What is Orthognathic Surgery?
Orthognathic surgery, also known as corrective jaw surgery, is a combined orthodontic (braces) and surgical treatment approach for the correction of dental, jaw and facial deformities.
Why is Orthognathic Surgery Necessary?
The upper and lower jaws are bases upon which teeth and soft tissues are aligned. Braces can only correct dental abnormalities like crooked teeth and poor bites (malocclusion). However, disharmonies of jaw size or position can only be corrected surgically to achieve a good overall outcome.
What Problems are Best Dealt with Orthognathic Surgery?
Common problems that can be dealt with are:
What are the Possible Causes of Jaw Abnormalities?
There are many causes of jaw discrepancies. They may be inherited or acquired from developmental or traumatic causes. Jaw discrepancies may affect not only your facial appearance but also your bite, speech and chewing.
Diagnosis of a jaw deformity is usually by clinical examination, with radiographic imaging to accurately determine the site, nature and extent of the deformity.
What is the Sequence of Treatment?
Treatment is carried out in 4 phases:
Phase 1: Treatment Planning
Treatment planning is carried out jointly by an orthodontist and an oral and maxillofacial surgeon. The orthodontist determines how braces will align your teeth in preparation for surgery. The oral and maxillofacial surgeon studies your jaw deformity and decides on the type of surgery most appropriate for your case. This initial phase of treatment will include consultation, records-taking and discussion of the treatment plan with you.
Phase 2: Pre-surgical Orthodontic Phase
Phase 4: Post-surgical Orthodontic Phase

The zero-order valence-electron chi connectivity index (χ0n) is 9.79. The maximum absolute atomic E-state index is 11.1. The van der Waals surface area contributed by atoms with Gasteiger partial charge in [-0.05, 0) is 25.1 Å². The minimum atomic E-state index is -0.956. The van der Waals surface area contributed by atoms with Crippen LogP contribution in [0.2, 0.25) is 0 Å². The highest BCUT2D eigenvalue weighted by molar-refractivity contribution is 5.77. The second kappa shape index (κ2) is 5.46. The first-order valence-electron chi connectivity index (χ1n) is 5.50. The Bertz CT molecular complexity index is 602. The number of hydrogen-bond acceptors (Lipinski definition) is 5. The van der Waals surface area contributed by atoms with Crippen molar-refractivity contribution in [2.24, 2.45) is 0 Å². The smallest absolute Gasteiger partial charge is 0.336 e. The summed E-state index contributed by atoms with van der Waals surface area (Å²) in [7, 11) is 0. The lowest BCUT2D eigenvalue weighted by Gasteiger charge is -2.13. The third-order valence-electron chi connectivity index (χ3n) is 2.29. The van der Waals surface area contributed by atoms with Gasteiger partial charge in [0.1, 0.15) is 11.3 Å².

After surgery, post-surgical orthodontics is continued to achieve final alignment of the teeth and to retain them in their new position.
Can Surgery Be Avoided?
In growing patients, timely orthodontic intervention can sometimes correct jaw disharmonies. Special braces can then be used to modify bone growth, eliminating the need for surgery. However, for patients whose facial bones are no longer growing, certain corrections cannot be achieved with braces alone. A combined approach of braces and surgery is the appropriate form of treatment for such cases.
What are the Benefits?
Are There Any Risks?
No surgery is risk-free. Understanding the possible complications can help you make a better decision.
Orthognathic surgery is performed under general anaesthesia. It usually requires hospitalisation of about 1-3 days. Patients who undergo orthognathic surgery are generally healthy and therefore able to recover more easily.
Different conditions are corrected with varying procedures during orthognathic surgery. To set your mind at ease, simply ask your surgeons about the risks.
How do I look after myself after the surgery?
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